Ancient Egyptian plants – papyrus and palm trees

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Date palms

Date palms

The plants that grew in ancient Egypt were very different from plants that grow in America or Britain. The lotus and the papyrus plants, for instance, were (and are) very common in Egypt. Papyrus is a kind of reed which grows in wetlands along the banks of the Nile River. Date palms grew all over Egypt, and other palms that people used to make palm oil -.

There were not very many trees in ancient Egypt, because there isn’t enough water in Egypt to support big trees. When the Egyptians needed wood, they had to buy it from Lebanon, further north, and sail it south to Egypt on boats.

Papyrus plant

Papyrus plant

There were also plants which are more familiar in the United States like wheat, barley, lentils, chickpeas, and figs. Egypt was especially famous for producing huge amounts of wheat, thanks to the Nile flood every year.

Egyptian people made some of their wheat into beer; Egypt is the only Mediterranean country where people mainly drank beer instead of wine (though beer was also popular in Mesopotamia).

Learn by doing: eating dates and figs
More about Egyptian animals
More about dates
More about the Egyptian environment

Bibliography and further reading about Egyptian plants:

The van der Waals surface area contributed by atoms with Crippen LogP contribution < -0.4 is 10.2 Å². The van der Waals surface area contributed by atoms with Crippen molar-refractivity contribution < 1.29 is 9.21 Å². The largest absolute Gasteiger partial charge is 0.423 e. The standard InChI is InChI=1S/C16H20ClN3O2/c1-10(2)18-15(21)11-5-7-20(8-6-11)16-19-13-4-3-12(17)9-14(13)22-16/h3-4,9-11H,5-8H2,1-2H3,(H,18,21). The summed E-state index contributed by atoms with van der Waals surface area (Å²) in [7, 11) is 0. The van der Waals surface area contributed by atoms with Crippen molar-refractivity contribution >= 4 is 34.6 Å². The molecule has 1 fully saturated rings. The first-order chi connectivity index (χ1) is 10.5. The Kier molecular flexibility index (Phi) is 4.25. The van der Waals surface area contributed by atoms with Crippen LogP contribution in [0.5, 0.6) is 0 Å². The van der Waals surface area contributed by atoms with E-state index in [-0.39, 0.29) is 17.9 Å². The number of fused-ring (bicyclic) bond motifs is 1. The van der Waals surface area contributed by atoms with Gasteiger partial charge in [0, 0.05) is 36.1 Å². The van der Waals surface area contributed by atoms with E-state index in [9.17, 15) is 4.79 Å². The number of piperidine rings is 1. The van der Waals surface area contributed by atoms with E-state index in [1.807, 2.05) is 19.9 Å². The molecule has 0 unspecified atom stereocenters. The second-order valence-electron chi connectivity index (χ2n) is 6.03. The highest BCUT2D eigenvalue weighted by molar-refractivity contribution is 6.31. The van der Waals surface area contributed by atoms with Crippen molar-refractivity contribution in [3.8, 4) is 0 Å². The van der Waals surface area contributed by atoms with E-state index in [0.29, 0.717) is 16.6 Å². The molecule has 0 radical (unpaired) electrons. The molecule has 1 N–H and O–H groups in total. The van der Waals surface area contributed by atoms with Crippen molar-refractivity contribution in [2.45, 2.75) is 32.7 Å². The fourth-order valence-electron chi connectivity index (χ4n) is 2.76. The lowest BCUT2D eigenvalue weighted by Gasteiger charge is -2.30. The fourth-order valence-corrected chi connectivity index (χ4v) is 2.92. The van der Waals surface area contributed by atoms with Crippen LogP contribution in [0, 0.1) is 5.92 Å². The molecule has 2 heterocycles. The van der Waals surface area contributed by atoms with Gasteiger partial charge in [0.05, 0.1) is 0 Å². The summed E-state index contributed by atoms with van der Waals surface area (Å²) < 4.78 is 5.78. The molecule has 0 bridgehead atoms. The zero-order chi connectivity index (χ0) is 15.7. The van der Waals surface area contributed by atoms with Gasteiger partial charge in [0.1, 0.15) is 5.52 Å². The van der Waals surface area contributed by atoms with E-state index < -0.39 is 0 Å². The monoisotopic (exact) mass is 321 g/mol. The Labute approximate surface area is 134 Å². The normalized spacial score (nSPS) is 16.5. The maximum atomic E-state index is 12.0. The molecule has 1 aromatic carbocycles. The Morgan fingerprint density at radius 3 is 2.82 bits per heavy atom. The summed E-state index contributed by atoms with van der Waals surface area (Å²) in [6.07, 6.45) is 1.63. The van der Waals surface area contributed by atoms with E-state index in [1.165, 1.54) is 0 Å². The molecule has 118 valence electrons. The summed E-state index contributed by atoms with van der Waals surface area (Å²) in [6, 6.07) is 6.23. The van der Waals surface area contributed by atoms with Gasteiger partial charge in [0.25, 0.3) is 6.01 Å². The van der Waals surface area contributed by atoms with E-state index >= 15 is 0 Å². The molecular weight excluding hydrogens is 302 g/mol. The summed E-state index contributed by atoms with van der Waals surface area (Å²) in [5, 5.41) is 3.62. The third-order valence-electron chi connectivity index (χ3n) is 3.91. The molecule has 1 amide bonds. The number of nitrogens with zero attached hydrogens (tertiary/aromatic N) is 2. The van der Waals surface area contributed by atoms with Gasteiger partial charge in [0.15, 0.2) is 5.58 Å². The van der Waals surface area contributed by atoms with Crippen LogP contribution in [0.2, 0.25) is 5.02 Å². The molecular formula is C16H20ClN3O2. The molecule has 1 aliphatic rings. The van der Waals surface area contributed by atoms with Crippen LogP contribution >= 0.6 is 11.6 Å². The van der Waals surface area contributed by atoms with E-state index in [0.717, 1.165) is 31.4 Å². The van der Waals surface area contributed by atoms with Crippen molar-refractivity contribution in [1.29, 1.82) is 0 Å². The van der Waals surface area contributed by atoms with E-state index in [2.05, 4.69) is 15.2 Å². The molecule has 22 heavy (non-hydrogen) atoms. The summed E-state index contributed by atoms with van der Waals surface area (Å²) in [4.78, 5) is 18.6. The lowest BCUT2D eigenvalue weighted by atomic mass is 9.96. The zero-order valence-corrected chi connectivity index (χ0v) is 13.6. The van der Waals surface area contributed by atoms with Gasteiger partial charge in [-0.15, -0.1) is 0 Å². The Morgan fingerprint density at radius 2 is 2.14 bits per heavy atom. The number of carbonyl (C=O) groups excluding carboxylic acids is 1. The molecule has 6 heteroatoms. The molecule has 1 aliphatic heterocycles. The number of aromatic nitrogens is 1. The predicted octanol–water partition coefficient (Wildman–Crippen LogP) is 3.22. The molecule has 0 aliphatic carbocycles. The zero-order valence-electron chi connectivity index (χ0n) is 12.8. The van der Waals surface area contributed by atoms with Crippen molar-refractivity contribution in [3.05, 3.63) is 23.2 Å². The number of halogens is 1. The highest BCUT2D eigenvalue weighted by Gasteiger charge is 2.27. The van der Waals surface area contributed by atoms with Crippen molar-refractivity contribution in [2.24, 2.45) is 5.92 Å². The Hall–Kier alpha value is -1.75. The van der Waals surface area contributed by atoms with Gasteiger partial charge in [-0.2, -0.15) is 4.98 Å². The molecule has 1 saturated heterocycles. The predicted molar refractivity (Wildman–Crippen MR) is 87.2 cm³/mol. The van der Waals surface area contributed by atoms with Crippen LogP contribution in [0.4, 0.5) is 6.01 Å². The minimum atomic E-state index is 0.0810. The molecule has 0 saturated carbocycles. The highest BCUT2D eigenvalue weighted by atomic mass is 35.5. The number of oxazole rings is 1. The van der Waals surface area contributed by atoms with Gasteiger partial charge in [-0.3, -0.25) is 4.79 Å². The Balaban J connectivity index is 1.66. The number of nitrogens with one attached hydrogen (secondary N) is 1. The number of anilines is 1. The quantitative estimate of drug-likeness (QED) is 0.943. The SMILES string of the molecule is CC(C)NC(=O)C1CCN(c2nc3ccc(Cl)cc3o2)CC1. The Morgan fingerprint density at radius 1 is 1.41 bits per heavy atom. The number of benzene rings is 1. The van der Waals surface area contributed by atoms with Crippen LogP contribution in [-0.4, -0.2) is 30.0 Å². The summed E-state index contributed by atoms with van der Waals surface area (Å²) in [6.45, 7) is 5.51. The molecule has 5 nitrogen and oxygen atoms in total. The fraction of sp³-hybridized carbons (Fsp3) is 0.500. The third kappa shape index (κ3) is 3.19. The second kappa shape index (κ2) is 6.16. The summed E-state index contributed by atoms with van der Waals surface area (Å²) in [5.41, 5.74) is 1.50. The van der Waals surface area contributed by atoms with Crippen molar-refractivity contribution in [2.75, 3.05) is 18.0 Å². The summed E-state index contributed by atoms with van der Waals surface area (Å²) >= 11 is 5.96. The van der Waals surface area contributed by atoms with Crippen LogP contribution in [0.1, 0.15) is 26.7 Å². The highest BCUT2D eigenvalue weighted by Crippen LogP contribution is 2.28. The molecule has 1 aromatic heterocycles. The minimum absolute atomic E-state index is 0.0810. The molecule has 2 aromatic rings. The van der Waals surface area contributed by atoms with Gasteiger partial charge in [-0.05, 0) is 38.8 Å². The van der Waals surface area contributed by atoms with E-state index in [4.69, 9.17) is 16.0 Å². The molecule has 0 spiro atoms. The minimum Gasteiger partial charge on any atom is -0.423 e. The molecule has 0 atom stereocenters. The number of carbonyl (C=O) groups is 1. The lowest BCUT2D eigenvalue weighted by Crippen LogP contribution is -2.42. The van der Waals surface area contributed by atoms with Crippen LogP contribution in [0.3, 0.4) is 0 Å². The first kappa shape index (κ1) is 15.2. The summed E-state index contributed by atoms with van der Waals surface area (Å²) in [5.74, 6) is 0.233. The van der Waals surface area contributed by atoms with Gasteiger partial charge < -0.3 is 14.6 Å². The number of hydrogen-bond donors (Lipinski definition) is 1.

More about the Egyptian environment
More about ancient Egypt
More about the African environment
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By | 2017-06-13T12:32:17+00:00 June 13th, 2017|Africa, Egypt, Environment|4 Comments
Cite this page: Carr, K.E. Ancient Egyptian plants – papyrus and palm trees. Quatr.us Study Guides, June 13, 2017. Web. December 11, 2017.

About the Author:

Karen Carr

Karen Carr is Associate Professor Emerita, Department of History, Portland State University. She holds a doctorate in Classical Art and Archaeology from the University of Michigan. Follow her on Instagram, Pinterest, or Twitter, or buy her book, Vandals to Visigoths.

4 Comments

  1. isabelle December 5, 2017 at 2:25 pm - Reply

    how did vegetation help then that’s what i want to know

  2. isabelle December 5, 2017 at 2:23 pm - Reply

    i want to no how it helped them not what plants they grew

    • Karen Carr
      Karen Carr December 5, 2017 at 3:02 pm

      Hi Isabelle! Maybe these pages would be more what you are looking for: the history of wheat and barley, dates and olive oil and palm oil. Or just read our article on Egyptian food?

    • Karen Carr
      Karen Carr December 5, 2017 at 3:03 pm

      Oh, and also check out our page about papyrus! Good luck with your project, and feel free to write again if you have more questions.

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